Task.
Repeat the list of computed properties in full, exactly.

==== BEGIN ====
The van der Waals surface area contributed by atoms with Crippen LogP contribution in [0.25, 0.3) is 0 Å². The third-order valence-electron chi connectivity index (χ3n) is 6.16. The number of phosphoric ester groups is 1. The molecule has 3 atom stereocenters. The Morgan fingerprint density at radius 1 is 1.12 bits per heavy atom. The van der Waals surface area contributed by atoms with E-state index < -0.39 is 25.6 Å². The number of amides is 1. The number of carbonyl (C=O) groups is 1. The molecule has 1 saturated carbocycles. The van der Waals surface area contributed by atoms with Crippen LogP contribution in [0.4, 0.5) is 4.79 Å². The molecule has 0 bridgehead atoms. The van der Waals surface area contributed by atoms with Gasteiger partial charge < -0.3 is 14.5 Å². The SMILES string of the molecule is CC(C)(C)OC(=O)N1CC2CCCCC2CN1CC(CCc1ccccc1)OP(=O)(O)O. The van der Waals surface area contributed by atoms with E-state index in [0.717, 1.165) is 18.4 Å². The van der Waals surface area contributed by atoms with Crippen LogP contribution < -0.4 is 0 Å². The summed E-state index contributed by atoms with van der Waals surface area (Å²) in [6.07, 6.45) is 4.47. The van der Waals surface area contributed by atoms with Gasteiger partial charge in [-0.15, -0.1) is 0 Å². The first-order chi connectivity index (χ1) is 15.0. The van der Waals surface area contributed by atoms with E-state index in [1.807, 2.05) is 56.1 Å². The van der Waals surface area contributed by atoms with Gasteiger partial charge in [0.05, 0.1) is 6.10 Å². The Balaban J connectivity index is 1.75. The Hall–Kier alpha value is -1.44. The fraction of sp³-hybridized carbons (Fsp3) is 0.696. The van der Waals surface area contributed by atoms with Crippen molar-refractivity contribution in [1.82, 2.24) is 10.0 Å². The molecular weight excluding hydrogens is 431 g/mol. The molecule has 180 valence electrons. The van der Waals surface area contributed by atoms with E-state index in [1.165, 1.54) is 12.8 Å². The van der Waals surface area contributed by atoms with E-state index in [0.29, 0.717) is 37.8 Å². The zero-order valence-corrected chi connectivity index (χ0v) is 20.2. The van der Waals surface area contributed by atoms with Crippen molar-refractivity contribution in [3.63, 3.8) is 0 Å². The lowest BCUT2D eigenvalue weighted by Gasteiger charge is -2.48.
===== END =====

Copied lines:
The van der Waals surface area contributed by atoms with Crippen LogP contribution in [0.25, 0.3) is 0 Å². The third-order valence-electron chi connectivity index (χ3n) is 6.16. The number of phosphoric ester groups is 1. The molecule has 3 atom stereocenters. The Morgan fingerprint density at radius 1 is 1.12 bits per heavy atom. The van der Waals surface area contributed by atoms with E-state index < -0.39 is 25.6 Å². The number of amides is 1. The number of carbonyl (C=O) groups is 1. The molecule has 1 saturated carbocycles. The van der Waals surface area contributed by atoms with Crippen LogP contribution in [0.4, 0.5) is 4.79 Å². The molecule has 0 bridgehead atoms. The van der Waals surface area contributed by atoms with Gasteiger partial charge < -0.3 is 14.5 Å². The SMILES string of the molecule is CC(C)(C)OC(=O)N1CC2CCCCC2CN1CC(CCc1ccccc1)OP(=O)(O)O. The van der Waals surface area contributed by atoms with E-state index in [0.717, 1.165) is 18.4 Å². The van der Waals surface area contributed by atoms with Crippen LogP contribution < -0.4 is 0 Å². The summed E-state index contributed by atoms with van der Waals surface area (Å²) in [6.07, 6.45) is 4.47. The van der Waals surface area contributed by atoms with Gasteiger partial charge in [-0.15, -0.1) is 0 Å². The first-order chi connectivity index (χ1) is 15.0. The van der Waals surface area contributed by atoms with E-state index in [1.807, 2.05) is 56.1 Å². The van der Waals surface area contributed by atoms with Gasteiger partial charge in [0.05, 0.1) is 6.10 Å². The Balaban J connectivity index is 1.75. The Hall–Kier alpha value is -1.44. The fraction of sp³-hybridized carbons (Fsp3) is 0.696. The van der Waals surface area contributed by atoms with Crippen molar-refractivity contribution in [1.82, 2.24) is 10.0 Å². The molecular weight excluding hydrogens is 431 g/mol. The molecule has 180 valence electrons. The van der Waals surface area contributed by atoms with E-state index in [1.165, 1.54) is 12.8 Å². The van der Waals surface area contributed by atoms with E-state index in [0.29, 0.717) is 37.8 Å². The zero-order valence-corrected chi connectivity index (χ0v) is 20.2. The van der Waals surface area contributed by atoms with Crippen molar-refractivity contribution in [3.63, 3.8) is 0 Å². The lowest BCUT2D eigenvalue weighted by Gasteiger charge is -2.48.